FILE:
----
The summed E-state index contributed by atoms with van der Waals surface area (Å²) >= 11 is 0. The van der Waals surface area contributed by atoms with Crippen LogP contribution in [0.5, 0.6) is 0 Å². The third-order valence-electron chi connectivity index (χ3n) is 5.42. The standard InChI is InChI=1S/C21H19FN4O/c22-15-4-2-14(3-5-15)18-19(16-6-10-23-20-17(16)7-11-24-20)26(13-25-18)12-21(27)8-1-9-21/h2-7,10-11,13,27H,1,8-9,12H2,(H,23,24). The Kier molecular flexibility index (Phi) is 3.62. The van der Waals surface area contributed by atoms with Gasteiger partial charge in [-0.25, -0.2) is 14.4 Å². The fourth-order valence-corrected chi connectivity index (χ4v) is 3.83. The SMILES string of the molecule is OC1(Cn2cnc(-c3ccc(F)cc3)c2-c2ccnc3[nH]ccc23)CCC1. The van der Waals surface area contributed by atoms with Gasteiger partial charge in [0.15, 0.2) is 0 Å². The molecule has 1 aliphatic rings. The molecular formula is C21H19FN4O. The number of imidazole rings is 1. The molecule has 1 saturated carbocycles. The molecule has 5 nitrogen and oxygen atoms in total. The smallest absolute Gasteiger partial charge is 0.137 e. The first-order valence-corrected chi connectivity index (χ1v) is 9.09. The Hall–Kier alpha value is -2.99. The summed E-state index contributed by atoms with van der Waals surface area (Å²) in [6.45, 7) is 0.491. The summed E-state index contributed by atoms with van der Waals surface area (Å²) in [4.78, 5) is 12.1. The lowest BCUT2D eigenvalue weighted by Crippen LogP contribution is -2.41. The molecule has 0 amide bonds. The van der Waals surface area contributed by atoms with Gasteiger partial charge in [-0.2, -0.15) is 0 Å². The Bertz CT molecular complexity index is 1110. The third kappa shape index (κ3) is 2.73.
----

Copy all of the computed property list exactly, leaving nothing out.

The summed E-state index contributed by atoms with van der Waals surface area (Å²) >= 11 is 0. The van der Waals surface area contributed by atoms with Crippen LogP contribution in [0.5, 0.6) is 0 Å². The third-order valence-electron chi connectivity index (χ3n) is 5.42. The standard InChI is InChI=1S/C21H19FN4O/c22-15-4-2-14(3-5-15)18-19(16-6-10-23-20-17(16)7-11-24-20)26(13-25-18)12-21(27)8-1-9-21/h2-7,10-11,13,27H,1,8-9,12H2,(H,23,24). The Kier molecular flexibility index (Phi) is 3.62. The van der Waals surface area contributed by atoms with Gasteiger partial charge in [-0.25, -0.2) is 14.4 Å². The fourth-order valence-corrected chi connectivity index (χ4v) is 3.83. The SMILES string of the molecule is OC1(Cn2cnc(-c3ccc(F)cc3)c2-c2ccnc3[nH]ccc23)CCC1. The van der Waals surface area contributed by atoms with Gasteiger partial charge in [0.15, 0.2) is 0 Å². The molecule has 1 aliphatic rings. The molecular formula is C21H19FN4O. The number of imidazole rings is 1. The molecule has 1 saturated carbocycles. The molecule has 5 nitrogen and oxygen atoms in total. The smallest absolute Gasteiger partial charge is 0.137 e. The first-order valence-corrected chi connectivity index (χ1v) is 9.09. The Hall–Kier alpha value is -2.99. The summed E-state index contributed by atoms with van der Waals surface area (Å²) in [6.45, 7) is 0.491. The summed E-state index contributed by atoms with van der Waals surface area (Å²) in [4.78, 5) is 12.1. The lowest BCUT2D eigenvalue weighted by Crippen LogP contribution is -2.41. The molecule has 0 amide bonds. The van der Waals surface area contributed by atoms with Gasteiger partial charge in [-0.2, -0.15) is 0 Å². The Bertz CT molecular complexity index is 1110. The third kappa shape index (κ3) is 2.73.